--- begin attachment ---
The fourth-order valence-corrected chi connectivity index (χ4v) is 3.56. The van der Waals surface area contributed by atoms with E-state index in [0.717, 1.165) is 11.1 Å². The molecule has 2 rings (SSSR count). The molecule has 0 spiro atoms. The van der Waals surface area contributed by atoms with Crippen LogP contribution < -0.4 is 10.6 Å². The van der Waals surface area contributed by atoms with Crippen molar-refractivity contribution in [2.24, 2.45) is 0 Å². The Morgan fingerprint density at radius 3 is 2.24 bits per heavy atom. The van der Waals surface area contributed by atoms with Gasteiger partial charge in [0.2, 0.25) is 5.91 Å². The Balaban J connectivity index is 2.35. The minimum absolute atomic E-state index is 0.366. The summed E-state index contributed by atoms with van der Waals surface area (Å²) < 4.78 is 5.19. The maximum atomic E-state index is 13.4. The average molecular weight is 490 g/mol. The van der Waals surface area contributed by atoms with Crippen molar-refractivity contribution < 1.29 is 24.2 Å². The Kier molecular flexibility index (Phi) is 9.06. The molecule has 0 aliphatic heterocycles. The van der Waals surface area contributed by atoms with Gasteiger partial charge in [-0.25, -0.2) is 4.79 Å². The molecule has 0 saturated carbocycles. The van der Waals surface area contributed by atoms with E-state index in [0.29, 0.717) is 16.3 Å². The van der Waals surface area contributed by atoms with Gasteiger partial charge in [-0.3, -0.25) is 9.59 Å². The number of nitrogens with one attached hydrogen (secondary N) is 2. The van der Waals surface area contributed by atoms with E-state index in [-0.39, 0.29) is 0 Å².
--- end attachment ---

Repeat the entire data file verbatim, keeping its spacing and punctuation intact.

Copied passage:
The fourth-order valence-corrected chi connectivity index (χ4v) is 3.56. The van der Waals surface area contributed by atoms with E-state index in [0.717, 1.165) is 11.1 Å². The molecule has 2 rings (SSSR count). The molecule has 0 spiro atoms. The van der Waals surface area contributed by atoms with Crippen LogP contribution < -0.4 is 10.6 Å². The van der Waals surface area contributed by atoms with Crippen molar-refractivity contribution in [2.24, 2.45) is 0 Å². The Morgan fingerprint density at radius 3 is 2.24 bits per heavy atom. The van der Waals surface area contributed by atoms with Gasteiger partial charge in [0.2, 0.25) is 5.91 Å². The Balaban J connectivity index is 2.35. The minimum absolute atomic E-state index is 0.366. The summed E-state index contributed by atoms with van der Waals surface area (Å²) < 4.78 is 5.19. The maximum atomic E-state index is 13.4. The average molecular weight is 490 g/mol. The van der Waals surface area contributed by atoms with Crippen molar-refractivity contribution < 1.29 is 24.2 Å². The Kier molecular flexibility index (Phi) is 9.06. The molecule has 0 aliphatic heterocycles. The van der Waals surface area contributed by atoms with Gasteiger partial charge in [-0.25, -0.2) is 4.79 Å². The molecule has 0 saturated carbocycles. The van der Waals surface area contributed by atoms with E-state index in [0.29, 0.717) is 16.3 Å². The van der Waals surface area contributed by atoms with Gasteiger partial charge in [-0.3, -0.25) is 9.59 Å². The number of nitrogens with one attached hydrogen (secondary N) is 2. The van der Waals surface area contributed by atoms with E-state index in [-0.39, 0.29) is 0 Å².